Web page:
Mantronik’s 1988 track “King of the Beats” was one of the first songs to sample the Amen break. “King of the Beats” itself became one of the most sampled songs in music history, having been sampled more than 200 times, rivaling that of “Amen, Brother” itself.


Mantronix signed with Capitol/EMI Records in 1987, and released In Full Effect in 1988, which continued in and expanded on the hip-hop/electro funk/dance music vein of its predecessor, eventually reaching No. 18 on the Top R&B/Hip-Hop Albums chart, Mantronix’s highest showing for an album. In Full Effect marked the last Mantronix album with emcee MC Tee, who left the group to enlist in the United States Air Force.


Mantronix’s second album, Music Madness, was released in 1986. While MC Tee’s rhyming style on the album continued in the traditional b-boy fashion of the times, Mantronik’s club-oriented production and mixing in Music Madness tended to attract more electronic dance music and electro funk aficionados than hardcore hip hop fans.

The origins of trap music’s beats have been traced back to the work of Kurtis Mantronik during this era. The earliest song to be identified as an early form of trap music is Mantronik’s single “Bass Machine” (1986), featuring rap vocals by T La Rock. Mantronik’s backing track for the song featured key trap elements, including Roland TR-808 bass, hi-hats, triplet snares and pitching down. Mantronik’s work, particularly “Bass Machine” (1986), was also pivotal to the development of Southern hip hop’s Miami bass genre.


Mantronix’s debut single, “Fresh Is The Word”, was a club hit in 1985, reaching #16 on Billboard Magazine’s Hot Dance Singles Sales chart, and was featured on The Album, which was released the same year. His efforts on The Album and his impact on early hip-hop and electronic music is perhaps best summed up by music critic Omar Willey’s observation in 2000:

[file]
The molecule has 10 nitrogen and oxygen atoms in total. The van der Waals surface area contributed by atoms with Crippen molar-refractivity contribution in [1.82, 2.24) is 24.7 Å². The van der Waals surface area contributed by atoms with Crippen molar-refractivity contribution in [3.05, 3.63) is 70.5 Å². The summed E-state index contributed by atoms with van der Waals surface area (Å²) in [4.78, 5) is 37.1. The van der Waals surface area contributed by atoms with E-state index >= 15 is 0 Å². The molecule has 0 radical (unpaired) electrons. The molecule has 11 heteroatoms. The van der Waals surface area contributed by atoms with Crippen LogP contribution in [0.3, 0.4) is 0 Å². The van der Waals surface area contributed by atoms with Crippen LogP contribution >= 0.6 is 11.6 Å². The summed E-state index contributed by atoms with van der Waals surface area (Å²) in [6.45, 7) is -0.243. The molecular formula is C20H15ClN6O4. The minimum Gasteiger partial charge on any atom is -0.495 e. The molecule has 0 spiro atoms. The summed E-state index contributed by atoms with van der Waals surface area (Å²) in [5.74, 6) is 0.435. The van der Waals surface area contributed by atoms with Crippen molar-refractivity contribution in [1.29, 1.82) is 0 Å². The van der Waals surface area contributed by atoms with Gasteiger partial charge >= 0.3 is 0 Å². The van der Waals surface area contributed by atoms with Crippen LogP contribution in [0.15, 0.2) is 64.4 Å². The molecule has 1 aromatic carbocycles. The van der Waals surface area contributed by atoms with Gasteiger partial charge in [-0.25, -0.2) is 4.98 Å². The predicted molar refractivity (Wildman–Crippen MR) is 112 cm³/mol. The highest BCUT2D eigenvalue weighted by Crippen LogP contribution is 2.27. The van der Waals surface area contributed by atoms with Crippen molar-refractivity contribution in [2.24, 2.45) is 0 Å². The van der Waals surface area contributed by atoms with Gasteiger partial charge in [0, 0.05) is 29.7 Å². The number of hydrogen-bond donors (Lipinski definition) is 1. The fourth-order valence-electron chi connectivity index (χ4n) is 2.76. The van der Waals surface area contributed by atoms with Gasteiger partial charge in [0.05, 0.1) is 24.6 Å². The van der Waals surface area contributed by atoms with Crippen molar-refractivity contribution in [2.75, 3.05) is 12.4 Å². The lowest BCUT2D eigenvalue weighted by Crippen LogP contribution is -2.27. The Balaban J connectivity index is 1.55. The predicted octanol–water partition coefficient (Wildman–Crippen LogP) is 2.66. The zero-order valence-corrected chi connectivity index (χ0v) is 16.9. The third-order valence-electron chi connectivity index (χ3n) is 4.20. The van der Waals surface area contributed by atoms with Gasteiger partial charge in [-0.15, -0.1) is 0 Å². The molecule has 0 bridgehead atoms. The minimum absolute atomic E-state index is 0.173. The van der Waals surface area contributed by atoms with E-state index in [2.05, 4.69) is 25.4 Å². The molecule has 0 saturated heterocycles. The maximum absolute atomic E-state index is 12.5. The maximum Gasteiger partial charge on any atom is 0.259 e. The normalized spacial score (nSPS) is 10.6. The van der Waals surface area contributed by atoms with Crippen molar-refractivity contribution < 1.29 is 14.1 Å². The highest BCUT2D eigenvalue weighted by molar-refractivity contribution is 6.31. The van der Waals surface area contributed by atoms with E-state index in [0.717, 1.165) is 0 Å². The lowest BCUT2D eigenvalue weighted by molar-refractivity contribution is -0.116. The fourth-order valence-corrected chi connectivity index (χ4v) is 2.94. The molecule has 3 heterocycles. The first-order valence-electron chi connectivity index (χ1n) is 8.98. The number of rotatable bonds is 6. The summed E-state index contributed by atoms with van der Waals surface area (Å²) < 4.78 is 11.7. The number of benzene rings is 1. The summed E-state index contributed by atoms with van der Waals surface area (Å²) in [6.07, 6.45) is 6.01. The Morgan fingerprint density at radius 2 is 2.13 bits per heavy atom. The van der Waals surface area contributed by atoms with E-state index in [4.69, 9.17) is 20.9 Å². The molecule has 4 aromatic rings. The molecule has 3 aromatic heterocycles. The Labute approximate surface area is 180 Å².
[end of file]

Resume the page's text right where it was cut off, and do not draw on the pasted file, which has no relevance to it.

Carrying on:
While working as the in-store DJ for Downtown Records in Manhattan, Mantronik met Haitian-born, Brooklyn-based emcee MC Tee (né Touré Embden) in 1984. The duo soon made a demo, and eventually signed with William Socolov’s Sleeping Bag Records.

From 1984 to 1986, during the same period Mantronix as a group was signed to Sleeping Bag Records, Mantronik was also individually employed by the label in its A&R Department, where he signed hip-hop group EPMD to its first recording contract with sister label Fresh Records. In addition to being an A&R representative for the label, Mantronik also produced recordings for other Sleeping Bag and Fresh Records associated artists and groups, including emcees KRS-One, Just-Ice, and T La Rock; freestyle vocalist Nocera; and R&B singer-songwriter Joyce Sims.


Featuring ‘Fresh is the Word’ and the new tracks ‘Bassline’ and ‘Mega-Mix,’ Mantronix defined the new sound of electro-funk. Mantronik used a polyrhythmic style, similar to West African log drumming, but instead of acoustic drums, the rhythm would be carried by the combination of electronic drums, synthesizer, vocoder, [or] synthesized voice over a bass line completely played on the synth. No samples of James Brown here. This was truly electronic music: spare, funky and immensely danceable, an homage and simultaneous extension of old-school hip hop’s electronic template that had started with ‘Planet Rock’ in 1982. The feeling of Afrika Bambaataa, Grandmaster Flash, Kraftwerk, and Neu! [were] all combined in Mantronik’s music. It was a neat tie between old-school and new jack, and Mantronix had the field to [itself].


Mantronik was born in Jamaica to a Syrian Arab father and a Jamaican mother. He emigrated to Canada with his family at age 7, before eventually settling in New York City. It was around this time that his interest in electro music began when he heard “Riot in Lagos” (1980) by Yellow Magic Orchestra’s Ryuichi Sakamoto on the radio, inspiring him to experiment with electro music a few years later.


Kurtis el Khaleel (born Graham Curtis el Khaleel, September 4, 1965), known by the stage name Kurtis Mantronik, is Jamaican-born hip hop and electronic-music artist, DJ, remixer, and producer. Mantronik was the former leader, DJ, and keyboardist of the influential 1980s hip hop and electro-funk group Mantronix. Currently, Mantronik lives in South Africa, where he has produced and remixed house and techno music tracks by artists such as India, Junior Senior, Kylie Minogue, Fatboy Slim, The Chemical Brothers, Michael Gray, Victoria Beckham, Liberty X, and Mim. Mantronik was influential on the development of hip hop music; notably, he laid the foundations for Southern hip hop genres such as Miami bass and trap music, and helped popularize the Amen break.